When Minnehaha Flowed with Whiskey
A Spirited History of the Falls
Karen E. Cooper
Minnesota Historical Society Press (August 16, 2022)
The lost history of Minnehaha Falls—featuring dance halls, secret saloons, wild behavior, lawsuits, and plenty of whiskey.
Minnehaha Falls in Minneapolis has been a much-loved place for a very long time. Native people visited the Falls for millennia before 1855, when Longfellow’s Song of Hiawatha put its “laughing waters” into the American imagination. Tourists from the cities in the East soon began arriving on new railroads to view its picturesque loveliness. And Minnehaha Regional Park is still a favorite place for walking, biking, and glorying in the sights and sounds of the famous waterfall.
But from the 1880s until at least 1912, Minnehaha Falls was a scene of surprising mayhem. The waterfall was privately owned from the 1850s through 1889, and entrepreneurs made money from hotels and concessions. Even after the area became a city park, shady operators set up at its borders and corrupt police ran "security." Drinking, carousing, sideshows, dances that attracted unescorted women, and general rowdiness reigned—to the dismay of the neighbors. By 1900, social reformers began to redeem Minnehaha Park. During the struggle for control, the self-indulgent goings-on there became more public and harder to ignore.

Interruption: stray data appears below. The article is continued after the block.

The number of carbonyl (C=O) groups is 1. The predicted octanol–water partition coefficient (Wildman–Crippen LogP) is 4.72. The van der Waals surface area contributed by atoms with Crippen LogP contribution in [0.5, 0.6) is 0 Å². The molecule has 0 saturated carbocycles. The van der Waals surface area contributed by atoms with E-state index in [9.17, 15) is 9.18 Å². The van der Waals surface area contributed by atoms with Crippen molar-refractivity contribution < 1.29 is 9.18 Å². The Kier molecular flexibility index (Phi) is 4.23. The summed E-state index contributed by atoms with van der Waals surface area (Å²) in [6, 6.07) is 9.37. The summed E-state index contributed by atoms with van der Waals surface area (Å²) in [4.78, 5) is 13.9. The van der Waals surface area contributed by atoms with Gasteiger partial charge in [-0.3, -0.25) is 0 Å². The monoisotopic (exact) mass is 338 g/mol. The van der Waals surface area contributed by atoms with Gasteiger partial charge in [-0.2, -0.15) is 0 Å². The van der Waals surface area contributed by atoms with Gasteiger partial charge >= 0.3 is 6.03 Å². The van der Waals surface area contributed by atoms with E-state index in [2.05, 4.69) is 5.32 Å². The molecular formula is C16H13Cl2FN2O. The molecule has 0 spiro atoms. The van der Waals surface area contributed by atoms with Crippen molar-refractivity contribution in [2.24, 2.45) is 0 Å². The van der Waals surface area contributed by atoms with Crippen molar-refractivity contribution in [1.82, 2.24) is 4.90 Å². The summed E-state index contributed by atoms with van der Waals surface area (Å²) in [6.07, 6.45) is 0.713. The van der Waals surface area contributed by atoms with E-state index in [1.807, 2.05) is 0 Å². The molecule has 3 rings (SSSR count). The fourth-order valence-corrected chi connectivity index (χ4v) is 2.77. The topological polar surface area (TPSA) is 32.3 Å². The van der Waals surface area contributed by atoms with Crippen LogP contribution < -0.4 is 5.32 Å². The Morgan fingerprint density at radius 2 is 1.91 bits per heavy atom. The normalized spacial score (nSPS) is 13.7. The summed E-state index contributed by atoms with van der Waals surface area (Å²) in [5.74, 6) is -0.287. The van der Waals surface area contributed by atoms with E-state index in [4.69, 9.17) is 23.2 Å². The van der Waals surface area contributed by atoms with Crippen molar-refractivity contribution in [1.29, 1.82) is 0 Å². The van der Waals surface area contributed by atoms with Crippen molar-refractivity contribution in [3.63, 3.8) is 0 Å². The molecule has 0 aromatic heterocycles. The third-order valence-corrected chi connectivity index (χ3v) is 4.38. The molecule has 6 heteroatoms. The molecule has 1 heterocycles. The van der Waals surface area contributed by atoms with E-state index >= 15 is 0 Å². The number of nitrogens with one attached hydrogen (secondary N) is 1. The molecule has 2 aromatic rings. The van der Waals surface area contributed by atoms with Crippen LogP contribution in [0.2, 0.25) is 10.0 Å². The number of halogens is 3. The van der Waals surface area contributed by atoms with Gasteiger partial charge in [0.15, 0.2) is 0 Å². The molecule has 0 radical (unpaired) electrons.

Karen E. Cooper here tells the astonishing stories of the time when Minneapolitans went to the Falls to turn a profit and raise a little ruckus.
“In walking you through the liquor-soaked history of Minnehaha Falls, Karen Cooper is the ideal tour guide, with a historian’s eye for the larger context and a true enthusiast’s eye for colorful detail in the stories she recounts. It’s great to know that whenever you’re enjoying a Summit at Sea Salt, you’re part of a long lineage.”
Andy Sturdevant, coauthor of Closing Time: Saloons, Taverns, Dives, and Watering Holes of the Twin Cities
“An obsessed collector of anecdotes and vintage photographs, Karen Cooper has crafted a history of Minnehaha Falls with the intimacy of a memoir — employing an encyclopedic scope and authoritative voice that reflects her twenty years of research. It’s a rollicking tale laced with whiskey, greed, corruption, and arson that not only tells the story of the famous falls but also reveals the early development of Minneapolis.”
Curt Brown, Star Tribune columnist and author of Minnesota, 1918: When Flu, Fire, and War Ravaged the State
“A richly detailed romp through the rogues’ gallery of rabble-rousers and reprobates who sought to cash in on the fame of Minnehaha Falls. As always, conflicts arose between public and private interests, between reverie and revelry, in and around today’s park. The battle was engaged, and Cooper helps sort out the colorful players and the stakes in a history not nearly as tranquil as the falls itself.”
David C. Smith, author of City of Parks: The Story of Minneapolis Parks
- This title is also available at your favorite e-book vendor.
- 224 pages
- 6x9 inches,40 b/w photos, notes, index
- ISBN: 9781681342269